2016 PAT Inductees. Back row L-R: Ronald Robillard, Carl Krauss, Michael Sansevero, Kendarly Apollon, Jessica Kokoszka. Front row L-R: Alaina Torromeo, Elaine Hill, Jessica Suplee. Inductees not pictured: Dr. Tom Balcerski, Clint Gosselin, Sadie Hewes, and Abby Miner.

2016 PAT Inductees. Back row (L-R): Ronald Robillard, Carl Krauss, Michael Sansevero, Kendarly Apollon, Jessica Kokoszka. Front row (L-R): Alaina Torromeo, Jessica Suplee, Elaine Hill, Katie Butler. Inductees not pictured: Dr. Tom Balcerski, Clint Gosselin, Sadie Hewes, and Abby Miner.

As a bonus, the audience was given a free History lesson from the Voices of the Ages. Of course all our inductees aced the test.

Congratulations to all the inductees!

Upcoming CREATE Conference

For those interested in seeing how Eastern majors illuminate the past, you have a rare opportunity to witness them in action. On Friday, April 15, the Eastern campus will be hosting the 2016 Celebrating Research Excellence and Artistic Talent (CREATE, in case you’re new to acronyms) conference. The History department will be represented by Emily Komornik (speaking on early American rebellion and religion), Talia Erris (turn-of-the-century feminism), Christopher Morris (the Red Scare), and Morgan Considine (terrorism).

For details, check out the CREATE website here.

History was Made

And made well. The Eastern contingent of the “Making History” conference returned on March 11.

In was has become an annual affair, the four chairs of History Departments at Western, Central, Eastern and Southern hosted the second annual CSU “Making History” Conference. This year the conference took place at CCSU. As last year, both faculty and students presented their research papers and posters. Eastern’s Department of History was well-represented. Professor Thomas Balcerski presented a paper “Beards, Bachelors, and Brides: The Surprisingly Spicy Politics of the Presidential Election of 1856.” Professor Joan Meznar presented a paper on “Religion and Abolition of Slavery in Brazil.” Students Jacqueline Ray and Bethany Marion prepared a poster on “Samson Occom’s Life and Legacy;” Carl Kraus presented on “Colonial Norwich: Slave Society or Society with Slaves?”; Sabreena Croeau spoke on “The Detrimental Effects of the U.S. – Saudi Arabian Alliance,” and Christopher J. Morris presented a paper “Got a Donkey in the Crosshairs: The Partisan Anticommunism of Senator Joseph McCarthy.” Students Alaina Torromeo and McKenzie Korte, whose papers on colonial slavery in Connecticut were also in the program, were unable to participate in the conference.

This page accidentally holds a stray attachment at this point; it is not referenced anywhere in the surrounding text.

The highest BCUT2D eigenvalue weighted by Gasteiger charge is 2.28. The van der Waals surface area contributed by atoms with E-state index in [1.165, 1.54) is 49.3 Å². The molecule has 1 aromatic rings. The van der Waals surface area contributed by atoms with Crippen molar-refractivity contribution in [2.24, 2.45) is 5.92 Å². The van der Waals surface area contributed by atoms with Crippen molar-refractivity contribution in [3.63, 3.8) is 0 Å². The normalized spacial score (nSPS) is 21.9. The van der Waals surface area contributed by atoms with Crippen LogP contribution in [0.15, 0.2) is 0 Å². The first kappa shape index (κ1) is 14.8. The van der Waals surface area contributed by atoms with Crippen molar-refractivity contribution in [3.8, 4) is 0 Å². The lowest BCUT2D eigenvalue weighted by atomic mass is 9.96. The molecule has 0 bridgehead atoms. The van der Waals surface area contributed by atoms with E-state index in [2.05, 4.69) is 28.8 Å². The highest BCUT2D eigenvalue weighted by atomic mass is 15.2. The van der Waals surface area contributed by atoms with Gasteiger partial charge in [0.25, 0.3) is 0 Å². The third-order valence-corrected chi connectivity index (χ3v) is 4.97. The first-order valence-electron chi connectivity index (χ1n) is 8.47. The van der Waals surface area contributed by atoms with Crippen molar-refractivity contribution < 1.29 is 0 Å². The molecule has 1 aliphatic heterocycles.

Student and faculty presenters (L-R): Jacqueline Ray, Dr. Anna Kirchmann, Dr. Joan Meznar, Sabreena Croteau, Bethany Marion, Christopher Morris, Carl Krauss, and Dr. Thomas Balcerski

Student and faculty presenters (L-R): Jacqueline Ray, Dr. Anna Kirchmann, Dr. Joan Meznar, Sabreena Croteau, Bethany Marion, Christopher Morris, Carl Krauss, and Dr. Thomas Balcerski

In addition to the presenters and the Department’s Chair Dr. Kirchmann, several of the students from the History Club attended the conference. While at the conference, the Eastern group was glad to run into two recent history alumni, Bethany Niebank and Jared Leitzel, who are now graduate students in Central’s public history program.